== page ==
Nosebleeds, blurred vision, a slow leak — nothing could stop Bigham from winning at Leadville this year
LEADVILLE, Colo. (VN) — Maybe she’d have won last year, without that wrong turn. It’s one of those unanswerable questions now, the truth buried somewhere under miles of Colorado dirt roads.
But thankfully, Sally Bigham (Topeak-Ergon) doesn’t have to wonder what could have been any more. She thrashed the Leadville course and her competitors on Saturday in the Leadville Trail 100 MTB’s 20th edition, taking the course record from the woman who beat her last year, Specialized’s Rebecca Rusch, by more than 10 minutes. She finished in 7:17:01.
“This year, I knew that I could have been at least five minutes faster. But after being sent off course last year, it really stressed me out,” she said.
“I stopped drinking and got stressed and panicked trying to make the time back up. By making that mistake — on this course you can’t stop eating and drinking. It’s disaster. Last year wasn’t good for me because of that.
“This year in my head I knew I could go at least 10 minutes faster. On my course profile, I marked the split times of where I wanted to be at what time … I wanted to be 10 minutes faster than last year, which would have broken the course record. But in fact I was quite a lot faster than last year. I was ahead of schedule at all of the splits, so I knew everything was going well.”
That’s not to say Saturday was without problems. The altitude affects Bigham strongly. If she tries to do intervals here in training, she gets nosebleeds; on the Columbine climb, up to 12,500 feet, she got blurred vision.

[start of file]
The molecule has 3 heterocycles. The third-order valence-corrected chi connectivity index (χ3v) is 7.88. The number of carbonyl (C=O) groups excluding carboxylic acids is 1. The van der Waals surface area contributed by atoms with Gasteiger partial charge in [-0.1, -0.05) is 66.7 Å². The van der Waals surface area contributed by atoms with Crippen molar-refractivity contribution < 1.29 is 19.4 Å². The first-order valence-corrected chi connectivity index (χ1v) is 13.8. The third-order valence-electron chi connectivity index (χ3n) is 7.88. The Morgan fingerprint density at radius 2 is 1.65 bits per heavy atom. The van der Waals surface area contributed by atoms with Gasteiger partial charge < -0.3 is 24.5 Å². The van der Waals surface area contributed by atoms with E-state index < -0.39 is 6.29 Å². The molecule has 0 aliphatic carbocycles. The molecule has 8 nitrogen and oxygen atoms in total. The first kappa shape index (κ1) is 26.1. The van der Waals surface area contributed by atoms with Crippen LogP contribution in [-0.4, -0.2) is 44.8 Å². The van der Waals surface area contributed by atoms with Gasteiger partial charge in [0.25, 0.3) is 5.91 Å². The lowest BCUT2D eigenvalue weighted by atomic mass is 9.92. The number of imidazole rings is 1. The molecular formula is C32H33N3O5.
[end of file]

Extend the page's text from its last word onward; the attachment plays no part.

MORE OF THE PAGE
“On the descent, I couldn’t see properly, which is not so good when you’ve got riders coming up toward you. And I had a really bad rock strike. And punctured the tire, but because I was running tubeless, I still had some air in, but maybe only 12-15 PSI. I had to ride with the tire a little bit flat. And for some reason — I think in this race you don’t think straight sometimes — I didn’t actually bum the wheel until Carter Summit … which was when I finally bummed the wheel. I put some air in.”
She didn’t think to stop because she was a bit off mentally, and didn’t know how many people were behind her.
“In hindsight I did have some time, and I should have dealt with it a little bit sooner. But I think in a race like this you don’t think quite straight,” she said.
With about an hour left in the race, she had more than three minutes on Alison Powers (Herbalife24-NOW) but never felt like she could sit up.
“I was riding pretty hard, because I was worried she might be in a group of riders coming from behind. It wasn’t until the long straight into town when I looked over my shoulder and saw nobody coming,” Bigham said.
And though she won big, it’s a race that has its particular challenges for her.
“I think the two things that make it really difficult are firstly the altitude for me … it’s crazy to deal with. To see the physiological effect on my body. I train with power, and to come here and see how low the power is and how high the heart rate is — it’s really disconcerting,” she said.
“I’ve been here for two weeks. Whenever I try to do intervals, to ride at threshold, I get nosebleeds. It’s really crazy. So for the last two weeks, my training’s been endurance-based. I’ve not been able to do any intensity at all.”
But she could on Saturday, and that’s when it mattered.